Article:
Overseas students happier, but still cold

Noise and lack of bedding are among the problems faced by those from abroad. John Morgan reports

March 11, 2010

Satisfaction levels among international students at UK universities have risen by 10 percentage points in the past four years, according to research for the government.

However, a new report details the trials they can still face, including shivering without a duvet on their first night and suffering the "mental torture" of noisy British neighbours.

According to data supplied to the Department for Business, Innovation and Skills by the research firm i-graduate, the proportion of overseas students who were satisfied with their UK university experience rose from 71 per cent in 2005-06 to 81 per cent in 2008-09.

Will Archer, the firm's director, said this improvement "reflects the extent to which the sector has engaged with these students", adding that it had been achieved by "winning hearts and minds rather than through millions of pounds of investment".

To maintain this trend, a new guide for universities, published by the UK Higher Education International Unit this week, advises them to focus on providing an excellent student experience to counter a restrictive visa system and buoyant competitor countries.

Written by i-graduate, it is based on data from the International Student Barometer, an annual online survey of international students.

Recommendations for universities include linking international students with mentors prior to arrival, making sure students know how to set up a bank account and developing campus-wide systems for performance feedback.

The Guide to Enhancing the International Student Experience says the new points-based immigration system creates "a danger that the UK will be seen as a destination which does not welcome students".

Raise the game

"It is crucial that universities understand how best to work with international students and to 'raise the game' of UK higher education in the face of greater competition from other countries, including those from outside the English-speaking world that can compete more effectively on price alone," the guide argues.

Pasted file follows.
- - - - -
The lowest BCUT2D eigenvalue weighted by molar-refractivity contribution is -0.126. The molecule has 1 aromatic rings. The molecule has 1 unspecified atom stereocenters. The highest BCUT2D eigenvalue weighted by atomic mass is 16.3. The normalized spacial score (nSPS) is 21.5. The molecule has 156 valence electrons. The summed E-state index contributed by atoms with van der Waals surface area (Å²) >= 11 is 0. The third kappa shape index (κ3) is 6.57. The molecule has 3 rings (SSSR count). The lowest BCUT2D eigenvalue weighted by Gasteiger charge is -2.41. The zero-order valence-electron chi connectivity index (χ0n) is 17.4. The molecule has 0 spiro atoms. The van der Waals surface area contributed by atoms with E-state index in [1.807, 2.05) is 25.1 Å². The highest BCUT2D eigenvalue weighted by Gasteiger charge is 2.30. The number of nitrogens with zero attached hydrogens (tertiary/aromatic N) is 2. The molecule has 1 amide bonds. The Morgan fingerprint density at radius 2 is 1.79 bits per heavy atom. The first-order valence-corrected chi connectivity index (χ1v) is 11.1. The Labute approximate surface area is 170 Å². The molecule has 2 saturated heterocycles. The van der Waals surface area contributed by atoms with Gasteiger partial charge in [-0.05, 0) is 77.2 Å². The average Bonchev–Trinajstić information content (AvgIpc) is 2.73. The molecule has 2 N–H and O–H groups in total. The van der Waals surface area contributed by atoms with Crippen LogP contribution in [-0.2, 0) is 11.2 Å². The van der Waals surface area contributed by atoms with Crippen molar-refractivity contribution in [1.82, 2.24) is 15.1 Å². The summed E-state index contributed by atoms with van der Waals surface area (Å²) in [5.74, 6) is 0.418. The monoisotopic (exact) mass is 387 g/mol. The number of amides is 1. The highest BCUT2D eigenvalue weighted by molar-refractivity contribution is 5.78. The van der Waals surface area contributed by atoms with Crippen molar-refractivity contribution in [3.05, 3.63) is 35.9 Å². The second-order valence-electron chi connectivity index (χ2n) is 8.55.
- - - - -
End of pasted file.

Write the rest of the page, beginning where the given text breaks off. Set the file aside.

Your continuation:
On fees and funding, it says: "It seems clear that international students value those universities which have a broader view of internationalisation and see students not only in economic terms."

Overall, the universities that deliver the best student satisfaction rates are not necessarily those that are the best resourced, but "those which have a coherent and integrated service for international students".

In one of the features examined, 81 per cent of international students were satisfied with being able to get accommodation on their first night. This is above the international index of 75 per cent.

But one Chinese student complained of learning only on arrival that duvets and pillows were not provided. "This is not helpful to those arriving after 9pm," the student says.

Noisy accommodation is another frequently cited problem.

"Unfortunately, this often originates with UK domestic students, who are not always as focused on pure academic achievement as their international counterparts," the guide notes.

A postgraduate from Kenya says: "They scream and yell from 9pm to 1am on a daily basis for reasons I am yet to understand ... It is mental torture."


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